Shanghai, like most big cities, has a day face and a night face. But in Shanghai’s case, the two faces seem as if they belong to two different cities.
Even though it is China’s largest city by population (23 or so million people), it is not an ancient city. It was a market town for most of its existence.
When the Chinese opened Shanghai as a sea port in 1684, the town began to thrive. The British Empire seized the town during the opium wars, and grabbed a concession in 1842. Soon to be followed by the French and the Americans. And, of course, the Japanese, who took over the whole city in 1941 until the end of the Second World War.
What is far more apparent is the British connection with Shanghai. The Huangpu River runs north to south in Shanghai. On the eastern bank is modern Shanghai. On the western bank, in an area called the Bund, is the former British concession with its European-style collection of buildings.
But when the lights go on at night, Shanghai takes on the look of a potpourri of Las Vegas, Disneyland, and a Blade Runner set. We took an hour-long boat trip to see the city at its best.
To ensure it looks its best, the government turns on all of the external lights from 7 to 10:30. And a shiny face it is.
On the east bank, each building vies for attention. But the Shanghai Financial Center (second tallest building in the world), the futuristic Oriental Pearl Tower (looking as if it was sired by the Space Needle and a minaret), and the LED screens that cover the full side of two riverside buildings.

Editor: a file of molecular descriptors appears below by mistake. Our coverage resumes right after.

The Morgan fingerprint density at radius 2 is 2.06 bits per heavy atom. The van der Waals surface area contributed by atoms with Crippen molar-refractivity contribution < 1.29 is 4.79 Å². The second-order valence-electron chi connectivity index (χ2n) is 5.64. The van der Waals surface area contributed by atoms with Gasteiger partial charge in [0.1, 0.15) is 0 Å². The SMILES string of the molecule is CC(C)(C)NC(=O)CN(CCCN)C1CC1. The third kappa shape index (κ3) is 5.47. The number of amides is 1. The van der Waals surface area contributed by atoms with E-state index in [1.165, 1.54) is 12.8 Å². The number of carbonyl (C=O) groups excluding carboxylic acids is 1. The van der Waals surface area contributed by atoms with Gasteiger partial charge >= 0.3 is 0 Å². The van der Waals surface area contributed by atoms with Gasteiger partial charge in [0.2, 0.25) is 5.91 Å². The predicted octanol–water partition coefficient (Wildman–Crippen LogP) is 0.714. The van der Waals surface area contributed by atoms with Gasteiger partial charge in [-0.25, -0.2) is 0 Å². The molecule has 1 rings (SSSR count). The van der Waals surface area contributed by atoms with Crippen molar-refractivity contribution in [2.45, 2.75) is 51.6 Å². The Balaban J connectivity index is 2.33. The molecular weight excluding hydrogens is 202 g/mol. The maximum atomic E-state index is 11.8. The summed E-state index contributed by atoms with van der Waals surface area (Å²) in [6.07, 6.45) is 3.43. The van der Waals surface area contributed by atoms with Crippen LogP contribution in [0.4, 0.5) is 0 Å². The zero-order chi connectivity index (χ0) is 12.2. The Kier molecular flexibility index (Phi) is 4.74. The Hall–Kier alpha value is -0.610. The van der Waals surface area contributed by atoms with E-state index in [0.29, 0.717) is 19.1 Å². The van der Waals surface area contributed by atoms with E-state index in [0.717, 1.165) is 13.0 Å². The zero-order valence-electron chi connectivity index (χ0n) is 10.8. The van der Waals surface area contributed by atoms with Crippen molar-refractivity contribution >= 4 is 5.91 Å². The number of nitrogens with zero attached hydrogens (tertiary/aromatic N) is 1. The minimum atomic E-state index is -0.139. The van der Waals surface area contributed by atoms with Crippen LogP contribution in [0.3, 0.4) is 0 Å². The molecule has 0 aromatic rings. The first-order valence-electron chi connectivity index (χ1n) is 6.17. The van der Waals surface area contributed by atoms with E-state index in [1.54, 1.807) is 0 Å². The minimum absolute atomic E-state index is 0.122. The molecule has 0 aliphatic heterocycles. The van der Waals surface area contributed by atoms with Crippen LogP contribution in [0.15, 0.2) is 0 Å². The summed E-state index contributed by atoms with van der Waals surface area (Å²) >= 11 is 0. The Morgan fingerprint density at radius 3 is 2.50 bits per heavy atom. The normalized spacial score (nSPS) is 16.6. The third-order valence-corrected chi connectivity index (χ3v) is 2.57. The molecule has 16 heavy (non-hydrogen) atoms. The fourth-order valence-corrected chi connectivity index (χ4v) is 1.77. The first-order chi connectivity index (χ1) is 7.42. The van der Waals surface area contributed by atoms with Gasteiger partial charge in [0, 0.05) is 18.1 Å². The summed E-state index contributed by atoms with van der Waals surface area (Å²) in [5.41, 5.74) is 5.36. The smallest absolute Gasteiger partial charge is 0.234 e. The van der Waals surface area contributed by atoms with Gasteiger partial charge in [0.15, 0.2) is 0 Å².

And because Shanghai has suffered its share of political intrigue, the People's Liberation Army (PLA) decided to build its own snappily-titled Monument to the People's Heroes in Shanghai. Its three concrete spires commemorating the defeat of feudalism, imperialism, and capitalism. The last is ironic because the PLA is the largest business owner in China.
The monument has an alternative meaning not often used within earshot of foreigners. Commemorating the defeat of the Japanese, British, and Americans. Such matters are best left unsaid to not scare off those tourist dollars.
But Shanghai is not just imperialist and modern buildings. Unlike Beijing, Shanghai has retained quite a few of its traditional neighborhoods.
And, of course, there are gardens. Before dropping us off at a tacky market for a two-hour shopping spree, our guide took us to a traditional Chinese garden nestled in the heart of Shanghai. I never recognize how stressful touring cities can be until I have an opportunity to be surrounded by the peaceful harmony of a garden.
That harmony, of course, was the result of the hard work of a staff of 30 gardeners.
This garden had the four traditional elements: water, buildings, plants, stone. But the arrangenent was masterful enough that I could feel the day's tension draining out of me onto the mosaic walkway.